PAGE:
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Asian Development Bank praises Georgia's response to pandemic

19.06.20 16:43
ADB Country Director for Georgia Shane Rosenthal has praised Georgia's response to the coronavirus pandemic, noting its low infection rate in the Caucasus and Central Asia.

As Georgia’s economy gradually restarts, it has a unique opportunity to initiate a new era of growth that is more diversified and inclusive,” said Rosenthal.

He noted the country’s early actions to combat the virus including health checks on incoming airline passengers and restrictions on movement.

He also praised the regulations of the National Bank of Georgia to stabilise the Georgian currency, the lari, and the postponement of repayment of loans by Georgian commercial banks. He noted that the Georgian government is trying to identify and help people who need it most, including pensioners over 70.

Although the response to the pandemic will contribute to a fiscal gap reaching about 8% of GDP, Georgia has built up fiscal and foreign exchange buffers to help it weather economic shocks. Its economic policymaking institutions have also established a reputation for competence and strong governance,” said Rosenthal.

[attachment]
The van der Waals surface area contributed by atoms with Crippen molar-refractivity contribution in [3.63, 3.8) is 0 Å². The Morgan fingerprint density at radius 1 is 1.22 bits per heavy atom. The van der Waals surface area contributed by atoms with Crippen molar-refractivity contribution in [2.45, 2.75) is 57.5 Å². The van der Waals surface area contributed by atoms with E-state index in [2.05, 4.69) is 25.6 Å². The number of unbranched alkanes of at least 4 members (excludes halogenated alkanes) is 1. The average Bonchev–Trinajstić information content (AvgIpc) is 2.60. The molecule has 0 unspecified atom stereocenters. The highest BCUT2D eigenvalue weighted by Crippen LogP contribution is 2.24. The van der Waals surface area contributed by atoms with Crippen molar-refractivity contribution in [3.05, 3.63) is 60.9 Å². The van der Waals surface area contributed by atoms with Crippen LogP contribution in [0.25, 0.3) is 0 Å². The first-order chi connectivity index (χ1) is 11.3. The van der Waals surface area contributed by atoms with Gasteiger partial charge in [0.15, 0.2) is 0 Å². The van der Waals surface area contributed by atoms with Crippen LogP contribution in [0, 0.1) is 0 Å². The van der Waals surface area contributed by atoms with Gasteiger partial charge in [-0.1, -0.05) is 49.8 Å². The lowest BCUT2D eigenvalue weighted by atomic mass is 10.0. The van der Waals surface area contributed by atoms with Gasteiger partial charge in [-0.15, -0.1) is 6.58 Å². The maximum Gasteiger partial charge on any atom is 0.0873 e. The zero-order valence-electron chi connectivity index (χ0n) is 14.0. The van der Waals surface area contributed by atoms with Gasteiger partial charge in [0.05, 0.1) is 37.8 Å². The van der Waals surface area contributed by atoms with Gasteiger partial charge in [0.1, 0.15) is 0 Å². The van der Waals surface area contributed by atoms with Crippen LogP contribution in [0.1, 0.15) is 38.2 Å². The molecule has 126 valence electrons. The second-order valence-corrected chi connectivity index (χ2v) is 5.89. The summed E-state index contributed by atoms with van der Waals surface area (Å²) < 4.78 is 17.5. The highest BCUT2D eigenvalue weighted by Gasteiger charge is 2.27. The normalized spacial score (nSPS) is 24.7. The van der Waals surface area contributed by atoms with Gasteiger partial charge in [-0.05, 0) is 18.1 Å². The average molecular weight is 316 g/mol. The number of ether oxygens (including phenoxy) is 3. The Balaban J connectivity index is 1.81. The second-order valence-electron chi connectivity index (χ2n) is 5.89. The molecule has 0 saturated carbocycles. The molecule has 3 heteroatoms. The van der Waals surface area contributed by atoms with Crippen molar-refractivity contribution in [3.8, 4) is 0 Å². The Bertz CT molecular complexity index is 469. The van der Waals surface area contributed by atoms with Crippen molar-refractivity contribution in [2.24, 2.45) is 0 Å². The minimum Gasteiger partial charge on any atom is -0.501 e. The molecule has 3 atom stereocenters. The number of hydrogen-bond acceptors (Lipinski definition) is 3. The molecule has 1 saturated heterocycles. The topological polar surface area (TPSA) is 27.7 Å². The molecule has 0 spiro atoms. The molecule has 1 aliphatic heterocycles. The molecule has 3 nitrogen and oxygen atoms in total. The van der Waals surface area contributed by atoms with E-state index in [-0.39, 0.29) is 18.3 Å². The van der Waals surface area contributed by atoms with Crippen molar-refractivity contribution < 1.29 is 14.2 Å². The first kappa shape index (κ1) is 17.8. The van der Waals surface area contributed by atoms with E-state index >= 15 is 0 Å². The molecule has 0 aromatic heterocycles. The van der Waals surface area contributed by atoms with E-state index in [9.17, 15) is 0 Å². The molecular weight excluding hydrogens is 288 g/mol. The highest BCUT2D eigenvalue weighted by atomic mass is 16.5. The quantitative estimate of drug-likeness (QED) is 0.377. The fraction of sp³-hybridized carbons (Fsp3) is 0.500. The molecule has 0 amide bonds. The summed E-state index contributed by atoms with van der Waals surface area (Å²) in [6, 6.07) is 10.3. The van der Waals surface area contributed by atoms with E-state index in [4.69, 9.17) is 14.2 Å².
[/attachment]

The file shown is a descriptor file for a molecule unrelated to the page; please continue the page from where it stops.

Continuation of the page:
ADB Country Director for Georgia Shane Rosenthal noted the international financial support to Georgia including the ADB’s $100 million financial countercyclical loan to contain the pandemic and said that confidence in Georgia helped international partners to support the country.

The impact on public finances will be significant, and Georgia’s public debt-to-GDP ratio is expected to rise – from 44.5% in 2019 to 62.5% in 2020,” said Rosenthal.

ADB Country Director for Georgia offered five ways to help the Georgian economy:

• Support the private sector by maintaining a resilient financial system
• Improve access to finance for micro, small and medium sized enterprises
• Boosting access to finance for the agricultural sector
• Improve employment skills that are relevant to the modern economy
• Develop more livable cities

Rosenthal noted that Georgia has successfully avoided the worst health impacts of COVID-19, although he said “the pandemic has shown that the country remains dependent on tourism and trade.”